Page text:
Research from Loyola University Chicago Marcella Niehoff School of Nursing indicates that women with a history of depression may be at risk for developing diabetes during pregnancy. This comes on the heels of how common depression already is during pregnancy itself, and thus calls for a need for screening and education.
Loyola researchers used the Edinburgh Postnatal Depression Screen to measure symptoms of depression in 135 pregnant women attending routine prenatal care visits. 65 participants had gestational diabetes, and were 3.79 times more likely to have a history of depression than women without gestational diabetes. In addition, 20% of women with gestational diabetes and 13% of women without gestational diabetes had significant symptoms of depression. Anxiety and perceived stress were significant predictive factors of depression for both groups.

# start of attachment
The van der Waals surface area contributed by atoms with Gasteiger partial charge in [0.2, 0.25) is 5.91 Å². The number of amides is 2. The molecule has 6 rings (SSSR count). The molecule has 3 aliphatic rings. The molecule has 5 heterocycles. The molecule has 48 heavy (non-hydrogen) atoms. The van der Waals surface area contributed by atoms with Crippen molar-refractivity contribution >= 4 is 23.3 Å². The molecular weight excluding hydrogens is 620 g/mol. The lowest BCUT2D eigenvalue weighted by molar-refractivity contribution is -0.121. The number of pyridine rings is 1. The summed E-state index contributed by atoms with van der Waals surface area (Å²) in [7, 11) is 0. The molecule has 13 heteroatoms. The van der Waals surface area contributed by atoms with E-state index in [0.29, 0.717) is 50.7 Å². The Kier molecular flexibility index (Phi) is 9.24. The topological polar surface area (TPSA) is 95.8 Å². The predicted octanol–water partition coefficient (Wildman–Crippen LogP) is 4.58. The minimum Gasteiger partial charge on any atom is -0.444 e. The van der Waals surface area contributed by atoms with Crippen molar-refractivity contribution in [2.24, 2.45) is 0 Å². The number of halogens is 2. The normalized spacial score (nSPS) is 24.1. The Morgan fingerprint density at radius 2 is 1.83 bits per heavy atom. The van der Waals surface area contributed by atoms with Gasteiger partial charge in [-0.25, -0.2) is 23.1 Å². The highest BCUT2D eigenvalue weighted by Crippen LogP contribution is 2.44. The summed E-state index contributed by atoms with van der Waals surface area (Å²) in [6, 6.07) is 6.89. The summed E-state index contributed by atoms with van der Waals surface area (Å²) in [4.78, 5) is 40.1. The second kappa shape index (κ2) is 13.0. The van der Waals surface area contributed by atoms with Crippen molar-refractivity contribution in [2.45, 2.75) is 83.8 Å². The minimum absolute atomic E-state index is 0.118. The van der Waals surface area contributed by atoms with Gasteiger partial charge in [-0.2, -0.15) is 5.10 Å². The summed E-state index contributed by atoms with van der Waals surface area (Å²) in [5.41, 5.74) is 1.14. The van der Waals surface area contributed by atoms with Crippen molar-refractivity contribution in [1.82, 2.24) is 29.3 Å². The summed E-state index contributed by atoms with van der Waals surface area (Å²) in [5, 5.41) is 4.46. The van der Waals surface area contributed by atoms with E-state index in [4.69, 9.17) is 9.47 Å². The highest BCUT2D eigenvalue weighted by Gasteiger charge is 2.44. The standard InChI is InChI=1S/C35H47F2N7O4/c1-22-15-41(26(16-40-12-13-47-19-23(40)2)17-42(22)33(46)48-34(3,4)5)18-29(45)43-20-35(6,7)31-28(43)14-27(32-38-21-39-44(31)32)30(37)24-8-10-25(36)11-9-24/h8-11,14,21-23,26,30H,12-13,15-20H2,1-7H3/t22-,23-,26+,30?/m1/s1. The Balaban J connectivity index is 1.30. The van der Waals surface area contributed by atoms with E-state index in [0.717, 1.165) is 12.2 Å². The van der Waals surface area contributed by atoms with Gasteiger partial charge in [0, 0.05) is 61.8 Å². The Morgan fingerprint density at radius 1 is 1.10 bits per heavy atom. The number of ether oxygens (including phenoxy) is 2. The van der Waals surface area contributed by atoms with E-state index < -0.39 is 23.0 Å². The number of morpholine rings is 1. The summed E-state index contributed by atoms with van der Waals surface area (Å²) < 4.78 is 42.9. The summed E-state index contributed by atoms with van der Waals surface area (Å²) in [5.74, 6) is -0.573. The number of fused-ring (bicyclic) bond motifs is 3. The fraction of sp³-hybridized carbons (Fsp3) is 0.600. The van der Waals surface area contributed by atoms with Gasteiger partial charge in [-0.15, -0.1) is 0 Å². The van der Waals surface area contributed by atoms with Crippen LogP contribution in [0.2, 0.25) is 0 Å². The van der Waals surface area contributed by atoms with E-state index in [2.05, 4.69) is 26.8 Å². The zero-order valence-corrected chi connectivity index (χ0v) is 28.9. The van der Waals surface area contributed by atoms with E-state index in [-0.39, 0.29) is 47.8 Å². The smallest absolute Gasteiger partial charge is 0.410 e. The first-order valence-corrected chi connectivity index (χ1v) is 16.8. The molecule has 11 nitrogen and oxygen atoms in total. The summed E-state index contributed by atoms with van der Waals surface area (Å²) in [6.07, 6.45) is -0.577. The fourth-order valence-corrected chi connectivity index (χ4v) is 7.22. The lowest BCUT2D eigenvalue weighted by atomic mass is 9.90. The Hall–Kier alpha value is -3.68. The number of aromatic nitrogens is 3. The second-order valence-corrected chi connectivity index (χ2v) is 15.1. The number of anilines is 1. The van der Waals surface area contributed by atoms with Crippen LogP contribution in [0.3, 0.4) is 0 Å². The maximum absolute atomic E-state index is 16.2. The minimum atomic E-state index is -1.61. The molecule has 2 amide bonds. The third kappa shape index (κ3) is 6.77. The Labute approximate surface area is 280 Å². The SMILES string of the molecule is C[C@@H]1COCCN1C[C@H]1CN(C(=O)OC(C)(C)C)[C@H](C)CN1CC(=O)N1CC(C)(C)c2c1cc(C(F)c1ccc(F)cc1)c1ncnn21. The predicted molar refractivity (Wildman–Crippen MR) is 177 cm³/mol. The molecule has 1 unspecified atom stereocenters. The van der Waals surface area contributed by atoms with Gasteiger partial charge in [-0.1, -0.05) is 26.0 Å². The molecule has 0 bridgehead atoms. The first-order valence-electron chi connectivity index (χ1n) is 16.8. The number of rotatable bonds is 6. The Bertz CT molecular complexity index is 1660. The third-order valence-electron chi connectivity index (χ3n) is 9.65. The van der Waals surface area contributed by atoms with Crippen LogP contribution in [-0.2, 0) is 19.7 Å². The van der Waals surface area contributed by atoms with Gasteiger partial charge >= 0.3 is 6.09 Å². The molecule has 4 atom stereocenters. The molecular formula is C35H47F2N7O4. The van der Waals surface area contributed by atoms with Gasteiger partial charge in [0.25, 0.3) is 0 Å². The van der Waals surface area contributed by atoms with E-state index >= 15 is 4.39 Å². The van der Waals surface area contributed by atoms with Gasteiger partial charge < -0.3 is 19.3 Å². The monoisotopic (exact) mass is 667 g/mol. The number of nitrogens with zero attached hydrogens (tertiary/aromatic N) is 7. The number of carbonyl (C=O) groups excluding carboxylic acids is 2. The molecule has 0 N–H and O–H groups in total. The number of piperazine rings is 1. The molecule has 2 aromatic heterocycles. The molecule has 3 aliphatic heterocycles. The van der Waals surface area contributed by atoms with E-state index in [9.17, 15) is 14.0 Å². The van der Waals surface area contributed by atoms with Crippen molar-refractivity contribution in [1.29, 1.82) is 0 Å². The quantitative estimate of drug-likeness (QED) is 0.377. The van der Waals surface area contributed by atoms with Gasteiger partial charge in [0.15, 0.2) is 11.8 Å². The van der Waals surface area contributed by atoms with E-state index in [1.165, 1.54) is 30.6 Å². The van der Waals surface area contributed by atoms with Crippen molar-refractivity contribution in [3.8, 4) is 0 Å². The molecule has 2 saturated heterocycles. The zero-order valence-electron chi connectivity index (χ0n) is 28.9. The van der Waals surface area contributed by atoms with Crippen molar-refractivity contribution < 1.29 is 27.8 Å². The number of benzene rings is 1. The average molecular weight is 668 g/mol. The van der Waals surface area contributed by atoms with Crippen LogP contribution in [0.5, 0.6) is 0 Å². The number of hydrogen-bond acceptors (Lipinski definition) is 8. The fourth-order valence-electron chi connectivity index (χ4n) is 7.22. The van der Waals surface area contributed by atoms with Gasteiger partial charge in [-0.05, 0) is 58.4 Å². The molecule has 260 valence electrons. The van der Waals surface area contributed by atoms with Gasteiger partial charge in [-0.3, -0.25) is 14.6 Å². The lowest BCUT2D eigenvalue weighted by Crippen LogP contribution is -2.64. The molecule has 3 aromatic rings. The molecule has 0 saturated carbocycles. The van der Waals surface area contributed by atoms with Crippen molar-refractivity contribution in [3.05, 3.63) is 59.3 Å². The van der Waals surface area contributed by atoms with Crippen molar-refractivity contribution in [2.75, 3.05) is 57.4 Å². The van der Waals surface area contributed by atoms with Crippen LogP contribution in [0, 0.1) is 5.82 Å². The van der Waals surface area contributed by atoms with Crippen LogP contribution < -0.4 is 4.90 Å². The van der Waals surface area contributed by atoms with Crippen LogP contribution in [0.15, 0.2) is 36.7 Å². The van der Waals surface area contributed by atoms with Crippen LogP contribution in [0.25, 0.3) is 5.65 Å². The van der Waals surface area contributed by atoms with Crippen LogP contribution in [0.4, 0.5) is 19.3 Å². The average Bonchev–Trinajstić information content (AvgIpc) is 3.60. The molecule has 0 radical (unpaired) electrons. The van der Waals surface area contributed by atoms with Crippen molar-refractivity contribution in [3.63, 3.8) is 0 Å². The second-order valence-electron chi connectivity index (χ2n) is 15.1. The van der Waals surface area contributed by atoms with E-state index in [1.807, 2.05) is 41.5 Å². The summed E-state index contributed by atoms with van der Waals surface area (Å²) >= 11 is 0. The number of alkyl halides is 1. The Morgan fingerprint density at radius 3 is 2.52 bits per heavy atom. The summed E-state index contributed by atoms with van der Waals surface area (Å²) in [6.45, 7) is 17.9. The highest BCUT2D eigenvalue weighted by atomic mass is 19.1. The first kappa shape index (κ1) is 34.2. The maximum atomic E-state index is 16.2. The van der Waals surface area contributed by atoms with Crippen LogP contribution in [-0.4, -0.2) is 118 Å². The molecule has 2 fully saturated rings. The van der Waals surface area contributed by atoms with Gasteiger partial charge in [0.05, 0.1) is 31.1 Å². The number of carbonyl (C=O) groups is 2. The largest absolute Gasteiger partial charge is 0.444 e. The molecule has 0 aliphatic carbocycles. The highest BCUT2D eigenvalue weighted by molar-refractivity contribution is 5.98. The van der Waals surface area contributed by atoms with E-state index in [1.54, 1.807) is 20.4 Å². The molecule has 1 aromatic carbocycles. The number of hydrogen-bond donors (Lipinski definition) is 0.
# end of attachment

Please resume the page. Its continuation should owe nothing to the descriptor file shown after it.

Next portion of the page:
Doctors and healthcare providers should be aware of the symptoms of gestational diabetes, especially in cases where the patient has a history of depression to manage the treatment of these women.